Strong base for the whole body.
The importance of keeping our feet in good working order is becoming more and more popular and important for the bigger amount of people. But still quite a lot should be to be done to communicate this message – FOOT HEALTH: Strong base for the whole body -to the public.
Healthy feet are vital for mobility. In their lifetime, the average person walks approximately 610,000 km. But all too often, we do not place the same emphasis on looking after our feet as we do on other parts of our body. “Keeping your feet healthy should be part of your daily routine,” says Sarah Curran, principal lecturer in podiatry at Cardiff Metropolitan University. “Just because they are furthest away from your eyes should not mean you neglect them!”
Prevention is better than cure. Once trouble sets in, “a painful foot or leg can be totally debilitating,” warns Richard Leigh, head of podiatry at London’s Royal Free Hospital and a specialist in diabetic foot problems. And because our feet are so essential for keeping mobile and independent, when something goes wrong it can be a psychological strain too.
“Loss of mobility can have a major psychological impact on an individual,” says Jim Bolton, a fellow of the Royal College of Psychiatrists who helps people deal with the psychological consequences of physical illness. “[This] may include loss of independence, loss of normal roles such as parenting or employment, and loss of confidence.” Indeed, psychiatric disorders, especially anxiety and depression, are more than twice as common in people with long-term physical illnesses compared with the general population.
Given how much we rely on our feet, perhaps it is unsurprising that, as Curran points out, “many of us at some point in our lives will experience foot problems”. Almost a third of consultations for musculoskeletal problems relate to pain in the foot and ankle!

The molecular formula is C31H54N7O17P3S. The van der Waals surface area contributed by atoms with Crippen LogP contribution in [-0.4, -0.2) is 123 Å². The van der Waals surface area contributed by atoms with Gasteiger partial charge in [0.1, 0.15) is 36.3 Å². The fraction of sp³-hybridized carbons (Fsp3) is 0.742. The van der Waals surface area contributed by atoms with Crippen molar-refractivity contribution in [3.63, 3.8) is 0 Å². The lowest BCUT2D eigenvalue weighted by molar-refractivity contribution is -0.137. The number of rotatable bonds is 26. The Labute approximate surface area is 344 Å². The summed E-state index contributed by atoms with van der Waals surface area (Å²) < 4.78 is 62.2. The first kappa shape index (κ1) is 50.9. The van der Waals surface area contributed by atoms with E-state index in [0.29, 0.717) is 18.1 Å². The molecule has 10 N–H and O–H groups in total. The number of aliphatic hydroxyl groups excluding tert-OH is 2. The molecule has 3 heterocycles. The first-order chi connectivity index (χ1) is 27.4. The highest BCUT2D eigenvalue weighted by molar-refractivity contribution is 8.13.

Better education about foot care is important, especially for people with specific conditions that can affect the feet. For example, those, who have diabetes. These people should check their feet and to be warned not to buy over-the-counter corn plasters, “because of the lack of sensation the acid within the plaster can do damage that we won’t be aware of”.
“Diabetes affects the feet in several ways,” says Rachel Berrington, a specialist diabetes nurse based in Leicester. She explains that high sugar levels can damage both sensory and motor nerves (neuropathy) and blood vessels (peripheral arterial disease). This means that not only can people with diabetes be at greater risk of injuring themselves because they are less sensitive to pain, heat and cold, and where their joints are in space, they can also be slower to heal because of a poor blood supply.
Leigh says that not everyone with diabetes suffers from nerve and blood vessel damage. “In those cases it’s a matter of getting their feet checked annually,” he says. But those who do have damage or who have previously suffered from ulceration should be seen in a high-risk clinic and have easy access to specialist foot care. “There should be a pathway in place that says if the patient has a problem, they can get to the hospital multidisciplinary team and that should be within 24 hours.”
He thinks it is worth pharmacists being aware of relative risk in people with diabetes. “They should be asking whether the patient knows their risk stratification,” he suggests.
“Pharmacists, like every healthcare professional, have a role when advising about good foot health for people with diabetes, as they are often the first port of call,” says Berrington. She has some specific suggestions for how people with diabetes should care for their feet. “Checking their feet every day is essential,” she says. She also suggests that people “never walk barefoot to prevent standing on anything that could traumatise the foot”. From a similar perspective, Curran adds that it is important to “always check inside the footwear before putting it on”.
LloydsPharmacy offers a free foot check service, where people with diabetes are advised to have their toenails cut by a podiatrist and to have regular check-up appointments; “almost like how you have a hygienist appointment once every six months,” says Muorah. This is made easier for her patients because there is an integrated podiatry clinic within the pharmacy.
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